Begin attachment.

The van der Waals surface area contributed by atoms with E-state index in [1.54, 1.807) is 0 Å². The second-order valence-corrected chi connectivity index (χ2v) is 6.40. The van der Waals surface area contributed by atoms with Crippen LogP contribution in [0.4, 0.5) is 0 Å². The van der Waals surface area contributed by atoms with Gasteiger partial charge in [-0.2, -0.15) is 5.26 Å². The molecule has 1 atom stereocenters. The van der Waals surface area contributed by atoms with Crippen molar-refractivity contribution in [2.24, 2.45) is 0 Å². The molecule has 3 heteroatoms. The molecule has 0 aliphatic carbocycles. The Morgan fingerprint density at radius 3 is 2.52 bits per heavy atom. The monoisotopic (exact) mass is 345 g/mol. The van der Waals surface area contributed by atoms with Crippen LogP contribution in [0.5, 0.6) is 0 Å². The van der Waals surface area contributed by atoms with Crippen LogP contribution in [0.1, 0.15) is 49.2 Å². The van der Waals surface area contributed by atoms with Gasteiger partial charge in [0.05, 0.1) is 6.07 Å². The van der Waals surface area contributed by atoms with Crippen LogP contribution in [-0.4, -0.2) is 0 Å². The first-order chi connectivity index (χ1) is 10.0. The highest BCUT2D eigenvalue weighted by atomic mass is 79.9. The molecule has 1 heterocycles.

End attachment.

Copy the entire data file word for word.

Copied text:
The van der Waals surface area contributed by atoms with E-state index in [1.54, 1.807) is 0 Å². The second-order valence-corrected chi connectivity index (χ2v) is 6.40. The van der Waals surface area contributed by atoms with Crippen LogP contribution in [0.4, 0.5) is 0 Å². The van der Waals surface area contributed by atoms with Gasteiger partial charge in [-0.2, -0.15) is 5.26 Å². The molecule has 1 atom stereocenters. The van der Waals surface area contributed by atoms with Crippen molar-refractivity contribution in [2.24, 2.45) is 0 Å². The molecule has 3 heteroatoms. The molecule has 0 aliphatic carbocycles. The Morgan fingerprint density at radius 3 is 2.52 bits per heavy atom. The monoisotopic (exact) mass is 345 g/mol. The van der Waals surface area contributed by atoms with Crippen LogP contribution in [0.5, 0.6) is 0 Å². The van der Waals surface area contributed by atoms with Crippen LogP contribution in [0.1, 0.15) is 49.2 Å². The van der Waals surface area contributed by atoms with Gasteiger partial charge in [0.05, 0.1) is 6.07 Å². The van der Waals surface area contributed by atoms with Crippen LogP contribution in [-0.4, -0.2) is 0 Å². The first-order chi connectivity index (χ1) is 10.0. The highest BCUT2D eigenvalue weighted by atomic mass is 79.9. The molecule has 1 heterocycles.